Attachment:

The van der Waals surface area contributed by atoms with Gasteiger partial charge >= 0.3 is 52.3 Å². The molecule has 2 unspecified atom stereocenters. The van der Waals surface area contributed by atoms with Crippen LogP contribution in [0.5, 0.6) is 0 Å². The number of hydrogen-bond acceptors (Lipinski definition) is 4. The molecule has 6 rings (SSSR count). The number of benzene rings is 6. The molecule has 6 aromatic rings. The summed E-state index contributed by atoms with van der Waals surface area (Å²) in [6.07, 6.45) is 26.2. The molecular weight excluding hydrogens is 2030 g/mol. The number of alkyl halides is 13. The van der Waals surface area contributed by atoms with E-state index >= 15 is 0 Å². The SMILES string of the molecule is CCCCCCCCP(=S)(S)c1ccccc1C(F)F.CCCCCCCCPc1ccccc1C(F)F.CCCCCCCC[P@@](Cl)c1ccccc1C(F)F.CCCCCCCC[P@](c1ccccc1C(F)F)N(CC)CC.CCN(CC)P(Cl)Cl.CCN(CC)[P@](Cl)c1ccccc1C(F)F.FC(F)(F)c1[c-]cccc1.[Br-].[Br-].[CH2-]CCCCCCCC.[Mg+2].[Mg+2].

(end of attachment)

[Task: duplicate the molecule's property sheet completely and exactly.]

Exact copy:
The van der Waals surface area contributed by atoms with Gasteiger partial charge >= 0.3 is 52.3 Å². The molecule has 2 unspecified atom stereocenters. The van der Waals surface area contributed by atoms with Crippen LogP contribution in [0.5, 0.6) is 0 Å². The number of hydrogen-bond acceptors (Lipinski definition) is 4. The molecule has 6 rings (SSSR count). The number of benzene rings is 6. The molecule has 6 aromatic rings. The summed E-state index contributed by atoms with van der Waals surface area (Å²) in [6.07, 6.45) is 26.2. The molecular weight excluding hydrogens is 2030 g/mol. The number of alkyl halides is 13. The van der Waals surface area contributed by atoms with E-state index >= 15 is 0 Å². The SMILES string of the molecule is CCCCCCCCP(=S)(S)c1ccccc1C(F)F.CCCCCCCCPc1ccccc1C(F)F.CCCCCCCC[P@@](Cl)c1ccccc1C(F)F.CCCCCCCC[P@](c1ccccc1C(F)F)N(CC)CC.CCN(CC)P(Cl)Cl.CCN(CC)[P@](Cl)c1ccccc1C(F)F.FC(F)(F)c1[c-]cccc1.[Br-].[Br-].[CH2-]CCCCCCCC.[Mg+2].[Mg+2].